The Monetization Shifts of the Online Gaming Industry

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Source: Pexels
Source: Pexels

Gaming is a massive entertainment industry bringing together millions of fans across the globe and is a creative opportunity for game developers to show off their skills. Yet for the companies active in the sector, it has become increasingly clear that gaming is also an opportunity for diverse revenue streams – not only through the sale of gaming titles, gear, or merchandise, but also through in-game monetization techniques. Why has monetization emerged as pivotal for the gaming industry, and where is it heading?

The brave new world of microtransactions

In the simpler times of the first home video game consoles, things were clear: players bought a gaming title that contained the whole of its content. Yet as the internet revolutionized the gaming industry along with most of our daily lives, a diversification of this approach gradually established itself. In an effort to create smaller revenue streams within a game that would allow studios to keep purchase prices relatively low, microtransactions were introduced.

In-game currencies took on the role of fiat currencies within the universe of a specific title, helping keep an illusion of separation between the two. The popular RPG game League of Legends was one of the first games to gain attention for its feature of Riot Points, which could be purchased with real money and then used to buy in-game upgrades and skins.

Microtransactions were also designed as a way to keep players engaged, mirroring the real world. But they were not always successful with players or the wider industry. One of the most controversial variants was the concept of loot boxes, which quickly gained popularity in games such as Star Wars: Battlefront II. Loot boxes were virtual crates filled with surprise rewards, including anything from the ability to tailor your avatar to rare types of weapons or armor that could prove a game-changer for the lucky player who got them. Though widely popular with some gamers, they were also criticized as providing an unfair advantage to some players, while certain unlockable features otherwise achieved through gameplay were near-impossible to attain without payment.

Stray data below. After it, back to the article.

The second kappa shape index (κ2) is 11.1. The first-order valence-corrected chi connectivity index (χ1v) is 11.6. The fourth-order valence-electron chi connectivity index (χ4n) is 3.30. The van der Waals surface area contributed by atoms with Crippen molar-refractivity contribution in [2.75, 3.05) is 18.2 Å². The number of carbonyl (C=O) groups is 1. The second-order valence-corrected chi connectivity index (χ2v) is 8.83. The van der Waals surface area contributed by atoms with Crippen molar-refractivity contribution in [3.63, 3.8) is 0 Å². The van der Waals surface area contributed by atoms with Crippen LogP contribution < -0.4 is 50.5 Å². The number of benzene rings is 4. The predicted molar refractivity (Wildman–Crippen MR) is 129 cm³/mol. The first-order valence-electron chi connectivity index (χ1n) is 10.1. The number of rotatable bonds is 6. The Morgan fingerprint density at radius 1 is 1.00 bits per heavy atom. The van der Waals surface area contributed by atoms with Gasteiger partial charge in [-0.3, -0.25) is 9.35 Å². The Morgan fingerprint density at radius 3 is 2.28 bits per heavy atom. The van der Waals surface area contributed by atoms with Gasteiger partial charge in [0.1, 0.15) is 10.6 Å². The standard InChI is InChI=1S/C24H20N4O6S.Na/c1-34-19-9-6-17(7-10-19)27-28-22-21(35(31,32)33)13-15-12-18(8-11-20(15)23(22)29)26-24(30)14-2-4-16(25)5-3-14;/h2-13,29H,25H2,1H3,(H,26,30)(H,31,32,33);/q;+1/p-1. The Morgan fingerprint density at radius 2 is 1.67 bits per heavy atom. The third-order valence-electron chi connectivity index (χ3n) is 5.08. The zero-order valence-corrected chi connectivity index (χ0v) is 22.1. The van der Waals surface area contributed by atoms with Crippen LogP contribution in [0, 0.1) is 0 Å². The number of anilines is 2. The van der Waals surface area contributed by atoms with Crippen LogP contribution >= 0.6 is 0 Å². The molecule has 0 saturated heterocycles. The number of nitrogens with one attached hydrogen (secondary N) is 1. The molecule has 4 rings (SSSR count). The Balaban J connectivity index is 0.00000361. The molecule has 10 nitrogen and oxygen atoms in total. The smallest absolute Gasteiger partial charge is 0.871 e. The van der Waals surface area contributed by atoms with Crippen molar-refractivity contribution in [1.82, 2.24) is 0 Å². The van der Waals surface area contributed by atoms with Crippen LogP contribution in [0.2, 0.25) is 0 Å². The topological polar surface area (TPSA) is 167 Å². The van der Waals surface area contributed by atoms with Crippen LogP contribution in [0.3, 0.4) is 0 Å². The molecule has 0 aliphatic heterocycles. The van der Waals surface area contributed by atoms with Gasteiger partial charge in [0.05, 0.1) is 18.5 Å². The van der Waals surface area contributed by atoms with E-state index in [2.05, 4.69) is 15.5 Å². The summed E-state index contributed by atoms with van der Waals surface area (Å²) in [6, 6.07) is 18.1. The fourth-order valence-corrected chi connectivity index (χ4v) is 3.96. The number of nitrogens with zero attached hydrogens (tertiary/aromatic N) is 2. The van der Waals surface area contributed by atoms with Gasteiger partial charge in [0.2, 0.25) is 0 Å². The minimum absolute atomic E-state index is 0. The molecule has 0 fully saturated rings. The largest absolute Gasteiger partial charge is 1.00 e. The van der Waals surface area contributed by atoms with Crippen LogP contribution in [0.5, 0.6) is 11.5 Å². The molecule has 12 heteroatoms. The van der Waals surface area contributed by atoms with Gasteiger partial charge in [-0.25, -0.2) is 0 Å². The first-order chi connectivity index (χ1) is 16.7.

Free to play, but pay to upgrade

Although games are set in a virtual world, investing real money is crucial both to the gaming experience and to the revenue shifts of the industry. This is more obvious in online casinos, where the industry is built around the concept of players spending real money in the games. This is why they meticulously regulate banking and alternative payment methods that streamline deposits and payouts. By contrast, the wider video gaming industry does not have the same broader experience of dealing with players spending money in in-game transactions, as this approach has truly established itself only in the last decade or so. But the recent trends also show where the industry is heading.

The video gaming industry is constantly growing in size, and the competition between different studios is becoming more and more intense. In an era where players like to get a taste of a game before investing in it, free to play has risen to the forefront of the sector’s marketing approach. Popular games like LoL or Fortnite are free to play – and despite that, they make millions in revenue. A large part of that profit is owed to in-game microtransactions. This is a win-win for both studios and players, as developers can attract prospective gamers. Players, on the other hand, can test the waters and only start truly spending money on a title when they have engaged with its gameplay and are invested in the characters and narrative.

Then, in-game purchases become just another way to interact with this new virtual world – just like buying clothes or items in real life.

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